When Do Tomato Plants Bear Fruit?

Updated November 21, 2016

For many gardening enthusiasts, summer calls to mind the taste of fresh tomatoes on salads and sandwiches or sauces and salsas made from garden-grown veggies. As the summer wears on, you may become impatient for the taste of fresh tomatoes and wonder when your plants will begin to produce. When you can expect your tomatoes to bear fruit depends on the cultivar you choose and you should consider the time to harvest when selecting your plants for the season.

Day Length and Fruit Production

Many plants develop flowers and set fruit only when they receive a specific number of hours of light per day, called photoperiod. Tomatoes, however, are considered day-neutral plants, meaning that flowering and fruiting are not contingent on the number of hours of light the plants receive. Therefore, tomatoes will produce fruit at any time of the year under the right climatic conditions. A particular cultivar always requires a certain number of days to yield fruit, no matter the time of year.

Early Harvest Varieties

Some gardeners enjoy the bragging rights of being the first on the block to pluck a ripe tomato from the garden, but others live in northern regions where short growing seasons make it difficult to grow frost-tender veggies like tomatoes. These gardeners need plants that will bear fruit quickly, before early autumn frosts destroy their plants. Indeterminate or vining varieties of these early cultivars will continue to produce throughout the summer, generating high yields in areas with long growing seasons. Sub-Arctic Plenty yields its first fruits in just 45 days. Other cultivars that require 60 days or fewer until harvest include Early Cascade, Early Girl and Quick Pick and the dwarf cultivars Tiny Tim and Cherry Gold -- also ready to pick in just 45 days -- Red Robin, Yellow Canary and Pixie Hybrid II. Because early varieties have often been specially bred for northern climates, fruit scalding may occur in hot weather.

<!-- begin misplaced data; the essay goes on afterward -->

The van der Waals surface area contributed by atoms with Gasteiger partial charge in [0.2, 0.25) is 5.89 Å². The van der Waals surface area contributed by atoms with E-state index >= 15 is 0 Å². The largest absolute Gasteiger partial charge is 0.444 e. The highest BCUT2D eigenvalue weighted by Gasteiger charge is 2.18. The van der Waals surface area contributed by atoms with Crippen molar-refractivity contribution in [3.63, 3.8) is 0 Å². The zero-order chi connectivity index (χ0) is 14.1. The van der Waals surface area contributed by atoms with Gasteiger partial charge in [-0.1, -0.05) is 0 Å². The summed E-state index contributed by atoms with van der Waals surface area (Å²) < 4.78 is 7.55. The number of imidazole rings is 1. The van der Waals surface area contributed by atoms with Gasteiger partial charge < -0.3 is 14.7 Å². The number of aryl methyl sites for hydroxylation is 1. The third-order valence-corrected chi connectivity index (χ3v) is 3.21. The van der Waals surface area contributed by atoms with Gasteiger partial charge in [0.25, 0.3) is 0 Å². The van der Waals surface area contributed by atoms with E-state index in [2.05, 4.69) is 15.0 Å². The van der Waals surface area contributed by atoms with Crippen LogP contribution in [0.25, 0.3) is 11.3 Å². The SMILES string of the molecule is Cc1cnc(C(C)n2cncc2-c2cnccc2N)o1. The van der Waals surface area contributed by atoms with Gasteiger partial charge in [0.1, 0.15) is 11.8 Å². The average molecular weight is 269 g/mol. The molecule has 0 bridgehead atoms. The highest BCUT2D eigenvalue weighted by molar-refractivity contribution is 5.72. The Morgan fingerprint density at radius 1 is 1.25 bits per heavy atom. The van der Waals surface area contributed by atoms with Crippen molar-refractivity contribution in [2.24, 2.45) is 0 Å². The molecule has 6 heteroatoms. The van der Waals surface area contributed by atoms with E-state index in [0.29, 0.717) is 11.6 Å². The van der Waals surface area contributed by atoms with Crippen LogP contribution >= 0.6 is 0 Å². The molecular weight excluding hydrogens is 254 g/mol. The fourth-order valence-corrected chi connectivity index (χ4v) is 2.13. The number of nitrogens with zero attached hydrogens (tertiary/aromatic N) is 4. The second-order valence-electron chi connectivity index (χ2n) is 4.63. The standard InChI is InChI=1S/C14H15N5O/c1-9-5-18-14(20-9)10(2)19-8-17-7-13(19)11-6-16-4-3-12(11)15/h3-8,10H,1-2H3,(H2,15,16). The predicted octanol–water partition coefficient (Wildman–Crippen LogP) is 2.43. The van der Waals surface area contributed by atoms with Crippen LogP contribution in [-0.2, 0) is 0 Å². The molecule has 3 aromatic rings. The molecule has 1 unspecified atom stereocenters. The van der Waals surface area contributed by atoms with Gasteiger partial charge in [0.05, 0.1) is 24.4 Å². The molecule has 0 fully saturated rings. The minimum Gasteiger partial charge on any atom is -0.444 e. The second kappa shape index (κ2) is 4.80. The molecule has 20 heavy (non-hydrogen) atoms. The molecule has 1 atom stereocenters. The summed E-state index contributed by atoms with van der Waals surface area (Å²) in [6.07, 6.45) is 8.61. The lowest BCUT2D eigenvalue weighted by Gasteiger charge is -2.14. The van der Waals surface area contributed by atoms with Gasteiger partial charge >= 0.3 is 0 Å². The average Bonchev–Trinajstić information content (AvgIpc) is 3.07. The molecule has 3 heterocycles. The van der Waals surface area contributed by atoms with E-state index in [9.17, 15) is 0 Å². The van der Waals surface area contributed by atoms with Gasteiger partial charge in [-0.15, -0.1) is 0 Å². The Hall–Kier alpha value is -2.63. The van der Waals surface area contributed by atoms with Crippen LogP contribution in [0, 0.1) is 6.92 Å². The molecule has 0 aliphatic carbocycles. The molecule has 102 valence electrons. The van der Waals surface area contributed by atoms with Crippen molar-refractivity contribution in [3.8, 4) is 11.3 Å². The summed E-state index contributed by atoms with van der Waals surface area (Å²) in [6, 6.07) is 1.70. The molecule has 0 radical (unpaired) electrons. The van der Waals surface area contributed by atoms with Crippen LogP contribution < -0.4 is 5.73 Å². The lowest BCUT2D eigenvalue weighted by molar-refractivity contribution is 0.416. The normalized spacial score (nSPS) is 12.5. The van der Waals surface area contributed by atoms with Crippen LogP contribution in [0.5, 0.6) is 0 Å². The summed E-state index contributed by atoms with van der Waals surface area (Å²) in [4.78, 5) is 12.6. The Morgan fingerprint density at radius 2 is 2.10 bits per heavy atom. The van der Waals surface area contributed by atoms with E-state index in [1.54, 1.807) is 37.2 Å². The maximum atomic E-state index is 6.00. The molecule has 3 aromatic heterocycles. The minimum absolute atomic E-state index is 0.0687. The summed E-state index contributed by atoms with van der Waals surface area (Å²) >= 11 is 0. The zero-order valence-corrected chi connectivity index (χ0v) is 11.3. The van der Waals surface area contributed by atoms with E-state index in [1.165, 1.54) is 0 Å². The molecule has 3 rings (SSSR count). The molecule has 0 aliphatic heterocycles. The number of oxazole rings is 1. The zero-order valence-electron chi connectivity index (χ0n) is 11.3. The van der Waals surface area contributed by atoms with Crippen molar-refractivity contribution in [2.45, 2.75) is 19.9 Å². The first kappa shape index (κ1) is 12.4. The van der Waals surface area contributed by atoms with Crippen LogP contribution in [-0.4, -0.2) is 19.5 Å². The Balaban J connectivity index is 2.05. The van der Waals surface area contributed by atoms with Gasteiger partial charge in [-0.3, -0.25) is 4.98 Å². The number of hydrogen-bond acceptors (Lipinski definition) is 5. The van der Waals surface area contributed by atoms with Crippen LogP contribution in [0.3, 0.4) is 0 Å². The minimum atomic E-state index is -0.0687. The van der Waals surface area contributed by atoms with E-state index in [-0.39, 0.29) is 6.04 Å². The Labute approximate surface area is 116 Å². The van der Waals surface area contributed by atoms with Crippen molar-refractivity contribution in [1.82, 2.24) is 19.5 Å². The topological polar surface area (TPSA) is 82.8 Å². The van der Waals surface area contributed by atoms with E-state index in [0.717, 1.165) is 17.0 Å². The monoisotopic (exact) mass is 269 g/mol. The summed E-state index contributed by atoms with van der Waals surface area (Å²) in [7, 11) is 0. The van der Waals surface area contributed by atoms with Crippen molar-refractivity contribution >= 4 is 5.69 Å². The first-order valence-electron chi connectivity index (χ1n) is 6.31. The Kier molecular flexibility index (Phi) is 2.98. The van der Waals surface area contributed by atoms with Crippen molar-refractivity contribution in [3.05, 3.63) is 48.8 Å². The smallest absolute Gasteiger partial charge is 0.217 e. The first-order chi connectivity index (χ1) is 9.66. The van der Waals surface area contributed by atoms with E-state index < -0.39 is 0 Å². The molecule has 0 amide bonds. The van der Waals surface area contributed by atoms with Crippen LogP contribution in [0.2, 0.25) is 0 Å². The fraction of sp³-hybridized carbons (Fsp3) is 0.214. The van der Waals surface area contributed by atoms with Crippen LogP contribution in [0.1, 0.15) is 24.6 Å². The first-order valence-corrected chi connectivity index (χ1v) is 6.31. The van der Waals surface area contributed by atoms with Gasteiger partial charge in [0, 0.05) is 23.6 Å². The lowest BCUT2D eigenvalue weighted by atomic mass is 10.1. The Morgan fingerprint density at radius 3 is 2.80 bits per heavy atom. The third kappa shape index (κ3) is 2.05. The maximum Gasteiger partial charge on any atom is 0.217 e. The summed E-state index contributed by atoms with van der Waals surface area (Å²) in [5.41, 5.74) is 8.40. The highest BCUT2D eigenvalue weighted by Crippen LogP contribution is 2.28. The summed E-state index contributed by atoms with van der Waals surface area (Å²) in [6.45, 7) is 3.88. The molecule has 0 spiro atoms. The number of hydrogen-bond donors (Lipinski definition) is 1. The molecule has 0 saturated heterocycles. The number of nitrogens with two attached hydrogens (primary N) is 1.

Mid to Late Harvest Varieties

Most other cultivars require 65 to 85 days between planting and harvest. These plants tend to grow larger and produce healthier, tastier fruits, generate larger yields and show less susceptibility to damaged fruit than the early varieties.

Speciality Tomatoes

Although softball-sized slicing tomatoes are the quintessential garden tomato, gardeners can also choose from plants that produce fruits of different colours and sizes and suited for varying purposes. Generally, these tomatoes take longer to yield fruit than traditional red slicing tomatoes. For example, extra-large tomatoes require upwards of 77 days from seed to harvest. Mountain Gold is a fast-ripening yellow cultivar, requiring only 70 days to harvest and Pink Girl needs 76 days till harvest. If you are growing tomatoes for canning, Veeroma comes in fastest, at 72 days. Cherry or salad tomatoes require less time, with Sungold ready after only 56 days and Juliet and Sugary ripe for picking after 60 days.

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